and, of course, the Deal Me In story.
|“Deal Me In 2017!”|
The card this week is the two of hearts which turned out to be impossible to use to illustrate the story of isolation, abuse, and anger that was somewhat randomly assigned to it when I set up my roster. So here's the story and the collection that contains it.
The Pedersen Kid by William H. Gass (in In the Heart of the Heart of the Country, and Other Stories)
Wow! This story left me more confused than anything I've read so far this year. And that's saying something since I'm currently reading Ricardo Fresán's thoroughly confusing The Invented Part.
So to help me figure out just what happened in this story (or find out if I missed something) I searched for some commentary on it. Here are a couple of things I found, both pretty thorough and both convinced me that I actually "got" the story.
Let Me Make a Snowman: John Gardner, William Gass, and “The Pedersen Kid” by Nick Ripatrazone
The True Intruder in William H. Gass’s “The Pedersen Kid” by Ted Morrissey
Then I reread it for the writing: the amazing complex sentences that often lead to surprises; the sometimes devastating character descriptions; and the poetic, masterful prose.
I followed up by reading the other four stories in the collection: Mrs. Mean, Icicles, Order of Insects, and the title story. The Pedersen Kid appealed to me because of the interactions among the characters and its puzzling aspects. The title story had the richest language and was spot on in its descriptions of a dinky town. Mrs. Mean was, well, mean with a passel of (justifiably) ill behaved children and odd-ball neighbors (including the narrator). Icicles was cold and lonely. Order of Insects about a housewife and her fascination with an infestation of bugs was my least favorite.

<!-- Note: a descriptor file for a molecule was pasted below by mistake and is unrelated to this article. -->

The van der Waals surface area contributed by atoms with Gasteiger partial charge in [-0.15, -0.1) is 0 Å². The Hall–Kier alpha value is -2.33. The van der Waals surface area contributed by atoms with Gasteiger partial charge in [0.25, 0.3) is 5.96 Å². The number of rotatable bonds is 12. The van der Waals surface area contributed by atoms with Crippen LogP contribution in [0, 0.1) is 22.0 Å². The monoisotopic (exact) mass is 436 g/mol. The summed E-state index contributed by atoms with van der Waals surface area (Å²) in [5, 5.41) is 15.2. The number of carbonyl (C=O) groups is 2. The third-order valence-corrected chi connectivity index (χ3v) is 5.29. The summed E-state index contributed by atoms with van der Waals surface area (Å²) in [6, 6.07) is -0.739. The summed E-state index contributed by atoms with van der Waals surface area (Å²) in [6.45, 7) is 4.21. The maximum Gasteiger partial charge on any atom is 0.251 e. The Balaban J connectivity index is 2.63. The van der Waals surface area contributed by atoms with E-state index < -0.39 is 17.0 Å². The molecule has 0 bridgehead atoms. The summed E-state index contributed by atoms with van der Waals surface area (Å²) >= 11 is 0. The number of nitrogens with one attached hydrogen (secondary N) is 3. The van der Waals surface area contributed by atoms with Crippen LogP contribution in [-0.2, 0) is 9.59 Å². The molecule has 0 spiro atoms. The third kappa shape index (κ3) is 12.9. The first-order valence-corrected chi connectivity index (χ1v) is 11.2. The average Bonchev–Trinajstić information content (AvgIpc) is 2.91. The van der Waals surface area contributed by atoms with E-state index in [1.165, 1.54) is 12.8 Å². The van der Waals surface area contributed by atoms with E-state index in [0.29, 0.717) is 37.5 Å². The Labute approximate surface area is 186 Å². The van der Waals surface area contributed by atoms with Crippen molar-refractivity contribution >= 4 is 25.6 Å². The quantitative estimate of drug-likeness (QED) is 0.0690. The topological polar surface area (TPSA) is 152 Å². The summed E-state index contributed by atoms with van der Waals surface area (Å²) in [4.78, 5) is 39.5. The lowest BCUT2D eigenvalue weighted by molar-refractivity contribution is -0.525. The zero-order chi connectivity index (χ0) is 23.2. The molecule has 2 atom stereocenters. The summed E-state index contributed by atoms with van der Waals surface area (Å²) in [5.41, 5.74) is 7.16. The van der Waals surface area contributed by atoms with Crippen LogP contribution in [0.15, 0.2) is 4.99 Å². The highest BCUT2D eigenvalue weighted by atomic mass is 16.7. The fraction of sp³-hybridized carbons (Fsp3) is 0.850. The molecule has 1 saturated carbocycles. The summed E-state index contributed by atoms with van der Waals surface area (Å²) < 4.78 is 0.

The card: Can I find a Two of Hearts that fits a post modern story about a strange journey in the icy cold of North Dakota? Not really. But I did find an interesting deck.
MADDECK Playing Cards By Ozlem Olcer. "a series of playing cards which feature cubist illustrations..... The deck was created for PAG, an Istanbul based design company developing projects and manufacturing products in collaboration with graphic artists and illustrators."
"The name Maddeck - short for ‘Magicians, Astronauts & Dancers’ - is given after the first 3 dream jobs of the designer as a child."
The two of hearts is typical of the number cards in the deck, but the face cards are quite different in design--almost as if they are from a different deck.